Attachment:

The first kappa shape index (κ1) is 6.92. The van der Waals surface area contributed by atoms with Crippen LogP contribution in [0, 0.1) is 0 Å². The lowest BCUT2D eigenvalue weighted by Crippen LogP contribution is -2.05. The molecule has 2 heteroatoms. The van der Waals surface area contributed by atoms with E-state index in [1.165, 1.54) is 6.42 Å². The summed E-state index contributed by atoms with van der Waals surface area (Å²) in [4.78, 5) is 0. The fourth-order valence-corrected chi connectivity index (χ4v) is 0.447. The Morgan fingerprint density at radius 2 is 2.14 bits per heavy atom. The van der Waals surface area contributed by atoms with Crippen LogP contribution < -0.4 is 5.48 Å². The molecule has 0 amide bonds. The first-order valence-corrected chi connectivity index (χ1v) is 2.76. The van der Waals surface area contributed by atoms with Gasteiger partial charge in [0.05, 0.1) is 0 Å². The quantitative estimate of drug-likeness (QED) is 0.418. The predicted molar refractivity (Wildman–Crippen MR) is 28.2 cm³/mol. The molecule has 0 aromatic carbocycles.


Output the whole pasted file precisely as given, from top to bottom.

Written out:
The first kappa shape index (κ1) is 6.92. The van der Waals surface area contributed by atoms with Crippen LogP contribution in [0, 0.1) is 0 Å². The lowest BCUT2D eigenvalue weighted by Crippen LogP contribution is -2.05. The molecule has 2 heteroatoms. The van der Waals surface area contributed by atoms with E-state index in [1.165, 1.54) is 6.42 Å². The summed E-state index contributed by atoms with van der Waals surface area (Å²) in [4.78, 5) is 0. The fourth-order valence-corrected chi connectivity index (χ4v) is 0.447. The Morgan fingerprint density at radius 2 is 2.14 bits per heavy atom. The van der Waals surface area contributed by atoms with Crippen LogP contribution < -0.4 is 5.48 Å². The molecule has 0 amide bonds. The first-order valence-corrected chi connectivity index (χ1v) is 2.76. The van der Waals surface area contributed by atoms with Gasteiger partial charge in [0.05, 0.1) is 0 Å². The quantitative estimate of drug-likeness (QED) is 0.418. The predicted molar refractivity (Wildman–Crippen MR) is 28.2 cm³/mol. The molecule has 0 aromatic carbocycles.